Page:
Sudden Cardiac Arrest May Not Be So Sudden

Sudden cardiac arrest, a condition that occurs when the heart unexpectedly stops beating, kills more than 300,000 Americans each year. Previously, the condition was believed to strike without warning, but a new study from the Annals of Internal Medicine suggests otherwise.

“We used to think there were no symptoms. This study shows that may not necessarily be true,” says Baran Kilical, MD, cardiologist and electrophysiologist with Anne Arundel Medical Group Cardiology Specialists. “The study suggests people may have slight warning signs, such as chest pain and shortness of breath. It’s important to recognize symptoms and seek help.”

Symptoms of a heart attack and cardiac arrest are similar, but they are very different conditions.

“Even 18-year-olds can experience sudden cardiac death,” explains Dr. Kilical. “Unlike a heart attack where arteries are blocked, sudden cardiac arrest is an electrical problem. If there’s an electrical short circuit the heart is quivering instead of squeezing. This means it isn’t pumping blood to the brain and other vital organs. That’s how death occurs.”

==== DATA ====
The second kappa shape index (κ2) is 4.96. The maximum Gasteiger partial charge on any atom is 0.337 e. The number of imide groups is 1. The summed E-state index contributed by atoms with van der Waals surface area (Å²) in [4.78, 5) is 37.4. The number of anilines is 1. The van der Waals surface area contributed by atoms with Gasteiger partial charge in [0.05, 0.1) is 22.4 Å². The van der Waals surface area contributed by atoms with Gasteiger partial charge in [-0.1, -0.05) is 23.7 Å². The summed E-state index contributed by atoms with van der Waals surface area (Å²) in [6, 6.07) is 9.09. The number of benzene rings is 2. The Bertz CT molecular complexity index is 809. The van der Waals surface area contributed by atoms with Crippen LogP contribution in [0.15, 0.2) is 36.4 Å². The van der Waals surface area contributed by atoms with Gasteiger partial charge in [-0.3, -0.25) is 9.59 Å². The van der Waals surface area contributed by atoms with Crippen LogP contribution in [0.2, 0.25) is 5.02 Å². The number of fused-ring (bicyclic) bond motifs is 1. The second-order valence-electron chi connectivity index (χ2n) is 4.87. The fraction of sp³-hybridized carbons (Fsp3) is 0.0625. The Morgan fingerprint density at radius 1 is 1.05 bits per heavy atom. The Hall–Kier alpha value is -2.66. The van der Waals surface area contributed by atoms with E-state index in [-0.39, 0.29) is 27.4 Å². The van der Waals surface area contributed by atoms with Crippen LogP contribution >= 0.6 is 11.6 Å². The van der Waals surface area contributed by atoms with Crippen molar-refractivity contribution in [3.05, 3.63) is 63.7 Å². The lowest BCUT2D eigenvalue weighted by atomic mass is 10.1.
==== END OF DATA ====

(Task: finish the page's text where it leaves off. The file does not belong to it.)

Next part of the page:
The study included more than 800 people who survived cardiac arrest. About 50 percent of men and 53 percent of women reported at least some warning signs before their hearts stopped. Only 19 percent say they sought emergency treatment. In addition to chest pains and shortness of breath, some patients reported heart palpitations and flu-like symptoms.

“When in doubt, if it’s something that’s unusual for you, it’s worth a phone call,” says Dr. Kilical. “It’s best not to play Dr. Google at home. Call your doctor or 911 and ask about it.”

Listen to the full interview with Dr. Kilical on WTOP radio.

Learn more about the difference between heart attack and cardiac arrest.

 Baran Kilical, MD, is a board-certified cardiologist and cardiac electrophysiologist with AAMG Cardiology Specialists. To reach his office, call 410-8970822.

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